Think you’re too old for vaccines?Childhood vaccinations will not protect you for the rest of your life. As an adult, you still need vaccines to stay healthy and to protect others in your home. You should also encourage other adults in your family to check with their doctors to find out if they may need immunizations to help protect against vaccine-preventable diseases.
Adult immunizations protect against diseases such as:
Seasonal influenza (flu)—Flu vaccine is recommended annually for all adults.
Tetanus, diphtheria, and pertussis (whooping cough)—One Tdap booster is recommended.
Shingles (Zoster)—Vaccine is now approved for adults ages 50 - 59 years, and recommended for adults 60 years and older.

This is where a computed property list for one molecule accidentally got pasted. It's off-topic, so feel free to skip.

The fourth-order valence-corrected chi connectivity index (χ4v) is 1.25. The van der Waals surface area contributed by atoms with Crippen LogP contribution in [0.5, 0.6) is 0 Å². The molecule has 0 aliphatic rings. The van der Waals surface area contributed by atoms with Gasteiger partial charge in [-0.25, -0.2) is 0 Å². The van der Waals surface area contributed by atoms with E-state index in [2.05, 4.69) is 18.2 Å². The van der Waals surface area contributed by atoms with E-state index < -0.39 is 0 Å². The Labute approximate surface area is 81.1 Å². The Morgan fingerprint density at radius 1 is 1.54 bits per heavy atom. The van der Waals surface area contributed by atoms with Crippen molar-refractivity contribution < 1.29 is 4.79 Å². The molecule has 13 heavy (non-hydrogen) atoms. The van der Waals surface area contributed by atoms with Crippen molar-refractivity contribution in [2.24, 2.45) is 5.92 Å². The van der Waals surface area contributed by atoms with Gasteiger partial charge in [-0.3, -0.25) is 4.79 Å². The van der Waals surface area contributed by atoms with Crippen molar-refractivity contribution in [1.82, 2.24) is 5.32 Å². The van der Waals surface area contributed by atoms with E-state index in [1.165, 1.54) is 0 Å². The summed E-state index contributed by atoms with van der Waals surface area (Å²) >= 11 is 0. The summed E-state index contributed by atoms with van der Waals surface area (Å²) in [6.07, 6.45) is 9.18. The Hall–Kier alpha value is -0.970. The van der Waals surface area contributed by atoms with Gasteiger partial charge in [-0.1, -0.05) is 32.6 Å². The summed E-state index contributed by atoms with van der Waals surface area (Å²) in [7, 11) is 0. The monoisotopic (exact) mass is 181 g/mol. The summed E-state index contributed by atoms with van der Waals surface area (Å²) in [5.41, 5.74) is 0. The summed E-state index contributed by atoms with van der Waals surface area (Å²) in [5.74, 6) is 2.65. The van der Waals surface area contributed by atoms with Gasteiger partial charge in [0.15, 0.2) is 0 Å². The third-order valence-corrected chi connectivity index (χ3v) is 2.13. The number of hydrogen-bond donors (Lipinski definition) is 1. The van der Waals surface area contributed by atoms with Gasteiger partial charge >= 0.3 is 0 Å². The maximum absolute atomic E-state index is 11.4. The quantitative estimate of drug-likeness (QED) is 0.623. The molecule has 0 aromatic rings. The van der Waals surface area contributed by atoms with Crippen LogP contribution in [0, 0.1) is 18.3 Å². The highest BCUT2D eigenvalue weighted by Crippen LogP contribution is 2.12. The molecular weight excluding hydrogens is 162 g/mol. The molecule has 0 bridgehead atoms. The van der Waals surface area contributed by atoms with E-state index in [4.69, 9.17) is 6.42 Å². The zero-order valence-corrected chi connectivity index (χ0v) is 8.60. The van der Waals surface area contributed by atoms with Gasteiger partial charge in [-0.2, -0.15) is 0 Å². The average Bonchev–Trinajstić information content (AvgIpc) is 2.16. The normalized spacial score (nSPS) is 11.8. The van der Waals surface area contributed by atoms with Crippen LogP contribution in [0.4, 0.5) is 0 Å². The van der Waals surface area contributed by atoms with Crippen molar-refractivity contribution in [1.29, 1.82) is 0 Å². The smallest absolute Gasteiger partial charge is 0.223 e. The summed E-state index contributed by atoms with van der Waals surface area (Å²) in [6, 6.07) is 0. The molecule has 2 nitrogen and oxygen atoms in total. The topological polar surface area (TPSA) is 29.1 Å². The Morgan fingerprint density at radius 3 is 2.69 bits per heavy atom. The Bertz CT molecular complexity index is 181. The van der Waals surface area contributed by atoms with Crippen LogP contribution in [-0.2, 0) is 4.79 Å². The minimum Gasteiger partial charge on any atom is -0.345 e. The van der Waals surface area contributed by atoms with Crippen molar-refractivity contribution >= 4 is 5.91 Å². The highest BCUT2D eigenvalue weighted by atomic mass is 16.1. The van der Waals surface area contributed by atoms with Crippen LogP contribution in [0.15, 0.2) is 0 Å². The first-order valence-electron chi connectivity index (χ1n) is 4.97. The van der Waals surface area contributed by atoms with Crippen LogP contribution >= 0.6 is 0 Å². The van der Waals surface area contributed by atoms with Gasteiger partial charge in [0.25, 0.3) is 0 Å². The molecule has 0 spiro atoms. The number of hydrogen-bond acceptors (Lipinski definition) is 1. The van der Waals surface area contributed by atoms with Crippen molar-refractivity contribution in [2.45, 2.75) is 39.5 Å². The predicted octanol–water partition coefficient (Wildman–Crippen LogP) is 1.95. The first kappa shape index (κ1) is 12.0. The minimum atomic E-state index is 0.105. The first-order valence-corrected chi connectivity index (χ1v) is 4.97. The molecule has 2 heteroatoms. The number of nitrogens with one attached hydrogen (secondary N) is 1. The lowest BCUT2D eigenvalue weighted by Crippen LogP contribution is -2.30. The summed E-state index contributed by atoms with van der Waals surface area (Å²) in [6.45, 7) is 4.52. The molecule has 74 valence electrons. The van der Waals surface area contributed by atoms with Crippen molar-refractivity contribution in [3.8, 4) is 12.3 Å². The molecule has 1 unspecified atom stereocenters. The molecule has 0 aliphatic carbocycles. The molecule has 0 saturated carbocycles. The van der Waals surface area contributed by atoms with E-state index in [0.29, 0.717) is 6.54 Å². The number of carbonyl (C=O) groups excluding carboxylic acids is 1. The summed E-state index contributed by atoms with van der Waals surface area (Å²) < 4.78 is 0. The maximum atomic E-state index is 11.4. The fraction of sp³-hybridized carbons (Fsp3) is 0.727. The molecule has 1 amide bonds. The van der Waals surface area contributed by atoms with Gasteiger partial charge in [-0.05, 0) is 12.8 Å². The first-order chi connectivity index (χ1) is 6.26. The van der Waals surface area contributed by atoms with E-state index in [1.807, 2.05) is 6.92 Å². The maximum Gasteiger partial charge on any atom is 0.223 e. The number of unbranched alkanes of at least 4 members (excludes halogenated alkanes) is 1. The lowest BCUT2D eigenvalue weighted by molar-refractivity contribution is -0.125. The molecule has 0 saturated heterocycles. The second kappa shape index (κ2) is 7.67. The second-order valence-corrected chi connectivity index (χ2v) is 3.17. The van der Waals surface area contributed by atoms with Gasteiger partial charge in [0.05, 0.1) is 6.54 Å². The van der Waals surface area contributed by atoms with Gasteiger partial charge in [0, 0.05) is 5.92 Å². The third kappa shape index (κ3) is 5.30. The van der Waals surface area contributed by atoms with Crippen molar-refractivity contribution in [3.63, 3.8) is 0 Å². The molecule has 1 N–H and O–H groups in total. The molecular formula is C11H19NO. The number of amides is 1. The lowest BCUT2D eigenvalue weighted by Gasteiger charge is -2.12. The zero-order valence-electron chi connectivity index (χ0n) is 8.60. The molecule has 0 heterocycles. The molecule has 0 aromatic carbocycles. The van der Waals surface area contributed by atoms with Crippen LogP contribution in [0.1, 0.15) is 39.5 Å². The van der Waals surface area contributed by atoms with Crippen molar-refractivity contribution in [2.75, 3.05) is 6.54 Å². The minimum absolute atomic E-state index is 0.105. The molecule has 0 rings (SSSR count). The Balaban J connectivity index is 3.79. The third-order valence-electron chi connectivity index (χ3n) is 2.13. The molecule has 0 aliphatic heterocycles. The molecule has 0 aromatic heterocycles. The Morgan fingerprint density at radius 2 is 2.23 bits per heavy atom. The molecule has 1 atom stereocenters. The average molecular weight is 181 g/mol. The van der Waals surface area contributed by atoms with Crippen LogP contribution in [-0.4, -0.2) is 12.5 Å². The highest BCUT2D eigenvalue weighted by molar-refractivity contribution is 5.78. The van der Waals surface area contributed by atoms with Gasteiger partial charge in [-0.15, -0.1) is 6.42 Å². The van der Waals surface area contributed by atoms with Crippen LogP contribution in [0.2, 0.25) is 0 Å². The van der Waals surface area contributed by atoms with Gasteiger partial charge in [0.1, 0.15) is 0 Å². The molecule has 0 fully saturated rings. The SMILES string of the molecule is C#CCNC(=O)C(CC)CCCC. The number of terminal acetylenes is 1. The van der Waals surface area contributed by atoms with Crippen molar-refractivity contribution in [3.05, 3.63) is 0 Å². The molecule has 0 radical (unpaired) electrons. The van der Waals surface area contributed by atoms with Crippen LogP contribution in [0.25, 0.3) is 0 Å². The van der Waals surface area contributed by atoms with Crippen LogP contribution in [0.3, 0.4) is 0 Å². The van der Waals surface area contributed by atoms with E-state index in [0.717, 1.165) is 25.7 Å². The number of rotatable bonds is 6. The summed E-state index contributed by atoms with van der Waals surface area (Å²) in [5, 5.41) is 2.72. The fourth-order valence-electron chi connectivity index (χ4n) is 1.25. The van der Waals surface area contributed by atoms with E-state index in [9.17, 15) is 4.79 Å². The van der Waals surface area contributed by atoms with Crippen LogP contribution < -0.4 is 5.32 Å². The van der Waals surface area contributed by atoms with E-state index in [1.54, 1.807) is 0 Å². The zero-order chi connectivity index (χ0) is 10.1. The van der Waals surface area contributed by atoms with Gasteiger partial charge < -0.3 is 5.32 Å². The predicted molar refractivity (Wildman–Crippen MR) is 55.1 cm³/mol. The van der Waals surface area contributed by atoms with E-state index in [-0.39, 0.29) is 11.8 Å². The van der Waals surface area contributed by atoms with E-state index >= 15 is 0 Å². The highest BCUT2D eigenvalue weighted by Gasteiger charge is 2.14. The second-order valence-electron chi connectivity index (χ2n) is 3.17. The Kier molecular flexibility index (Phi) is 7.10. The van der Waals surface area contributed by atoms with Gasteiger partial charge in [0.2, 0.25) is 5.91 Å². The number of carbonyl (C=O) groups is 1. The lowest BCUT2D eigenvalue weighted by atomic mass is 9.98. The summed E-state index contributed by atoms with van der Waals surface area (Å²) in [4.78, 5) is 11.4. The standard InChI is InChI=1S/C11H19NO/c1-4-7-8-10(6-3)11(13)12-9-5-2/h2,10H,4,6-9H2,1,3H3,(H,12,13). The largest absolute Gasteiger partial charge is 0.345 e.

Human papilloma virus (HPV)—HPV2 or HPV4 is recommended for women ages 26 years and younger. HPV4 is now recommended for men through age 21 who have not previously been vaccinated (Men aged 22 through 26 years may also be vaccinated).
Pneumococcal disease—Pneumococcal vaccine is recommended for adults with specific health conditions.
Other vaccinations that you may need include those that protect against hepatitis A, hepatitis B, chickenpox (varicella), and measles, mumps and rubella. Find out where to get a flu shot here.
The specific immunizations you need as an adult are determined by factors such as your age, lifestyle, high-risk conditions, type and locations of travel, and previous immunizations.
Current Recommended Immunizations for Adults (those 19 years and older)
Planning International Travel? Find information about recommended travel vaccines.
Information about Individual Vaccines: Vaccine Information Statements (VIS) are information sheets produced by the Centers for Disease Control and Prevention (CDC). VISs explain both the benefits and risks of a vaccine. Prior to vaccine administration, a VIS must be provided for all vaccines identified by Federal law.